MLO transmission ratio - Solar radiation reduc...
Temperature Changes from Volcano Eruptions via Wikipedia

With the US government breathing down the neck of the coal industry over emissions and threatening to shut down as many coal plants as politicians will tolerate,  I stumbled across this story about research papers produced by scientists who study the effect of volcanoes suggesting that one way to “buy time” until global warming policies can be implemented by displacing coal with clean fuels would be to inject SO2 into the stratosphere to replicate the impact that volcano eruptions have in reducing global temperatures temporarily following their explosions.

I know you think this is a joke, but sulfur dioxide is the air pollutant that causes acid rain.  The US EPA’s Acid Rain Program, has substantially reduced SO2 emissions. The litigation by the New England states over acid rain was early impetus for cap and trade legislation and the US EPA’s proposed “endangerment” finding to support additional regulations on coal power generation.

So when scientists predisposed to support global warming actions that threaten our lifestyle and economy suggest that maybe SO2 might have a beneficial use after all—it got my attention. Maybe this is scientific parody but at a cost of a mere $24 million per year to spray 100,000 tons of sulfur dioxide into that no weather zone called the stratosphere to reduce or eliminate the need for much more expensive solutions it would be well—too cheap to meter—if you’ll pardon the pun!

Quit laughing and read the Stratosphere white paper:

  • Create a Stratoshield in the Stratosphere. “The stratosphere is the weather-free portion of the atmosphere at altitudes between about 10 kilometers and 50 kilometers, or 33,000 to 165,000 feet.) The attractiveness of this approach stems largely from the fact that it happens naturally during large volcanic eruptions, such as the eruption of Mount Pinatubo in the Philippines in 1991. Intensive scientific study of the Pinatubo eruption showed that sulfur dioxide aerosols injected high in the atmosphere cooled the planet by reflecting more incoming sunlight back into space. An even larger eruption in 1815 of Mount Tambora in Indonesia led to the second-coldest year in the northern hemisphere in four centuries, the “year without a summer”.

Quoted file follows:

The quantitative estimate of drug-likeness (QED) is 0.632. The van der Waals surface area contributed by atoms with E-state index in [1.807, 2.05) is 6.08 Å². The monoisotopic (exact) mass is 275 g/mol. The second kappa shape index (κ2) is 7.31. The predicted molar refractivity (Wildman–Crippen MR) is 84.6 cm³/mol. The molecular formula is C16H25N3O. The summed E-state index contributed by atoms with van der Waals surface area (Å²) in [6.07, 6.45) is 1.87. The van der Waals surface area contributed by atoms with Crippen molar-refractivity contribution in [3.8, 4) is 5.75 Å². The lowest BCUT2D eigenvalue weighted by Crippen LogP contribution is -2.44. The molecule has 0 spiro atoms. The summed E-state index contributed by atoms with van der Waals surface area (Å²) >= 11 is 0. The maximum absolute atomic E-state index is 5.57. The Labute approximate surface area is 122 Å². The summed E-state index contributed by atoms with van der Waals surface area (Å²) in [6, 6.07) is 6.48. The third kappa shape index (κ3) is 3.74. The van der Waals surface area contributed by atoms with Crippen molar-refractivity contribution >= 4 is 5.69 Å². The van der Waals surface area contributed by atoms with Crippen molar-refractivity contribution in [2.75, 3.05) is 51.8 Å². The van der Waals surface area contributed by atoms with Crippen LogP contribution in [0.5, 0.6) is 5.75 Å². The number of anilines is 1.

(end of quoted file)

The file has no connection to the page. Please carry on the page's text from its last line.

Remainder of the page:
• Build Aerosol-spraying blimps to deliver SO2. “High flying blimps, based on existing protoypes, could support a hose no thicker than a fire hose (above) to carry sulfur dioxide as a clear liquid up to the stratosphere, where one or more nozzles (below) would atomize it into a fine mist of nanometer-scale aerosol particles.”
  • Limited Technological Risk. “The system would use only technologies and materials that already exist—although some improvements may be needed to existing atomizer technology in order to achieve wide sprays of nanometer-scale sulfur dioxide particles and to prevent the particles from coalescing into larger droplets. Annual operating costs would run approximately $10 million. Even if these cost estimates are off by a factor of 10 (and we think that is unlikely), this work appears to remove cost as an obstacle to cooling an overheated planet by technological means.”
  • We simulated this is the lab—trust us!  “Preliminary modeling studies suggest that two million to five million metric tons of sulfur dioxide aerosols (carrying one million to 2.5 million tons of sulfur), injected into the stratosphere each year, would reverse global warming due to a doubling of CO₂, if the aerosol particles are sufficiently small and well dispersed. Two million tons may sound like a lot, but it equates to roughly 2% of the SO₂ that now rises into the atmosphere each year, about half of it from manmade sources (READ: politically correct speak for coal-fired power plants), and far less than the 20 million tons of sulfur dioxide released over the course of a few days by the 1991 eruption of Mount Pinatubo. Scientific studies published so far conclude that any increase in the acidity of rain and snow as several million additional tons a year of SO₂ precipitate out of the atmosphere would be minuscule and would not disrupt ecosystems.
  • Start small—just save the Arctic!  “A rough first-order estimate is that injection of as little as 200,000 metric tons a year of sulfur dioxide aerosol into the stratosphere above this region could offset warming within the Arctic.”

So what?

So a $24 million “science experiment” to take the SO2 we are extracting from flue gas and squirt it higher into the stratosphere to replicate the impact of volcano eruptions and offset the supposed impact of global warming sounds a lot less risky to me than “rapture”.

You could probably even recover the $24 million by selling naming rights to coal companies and power utilities for the project.

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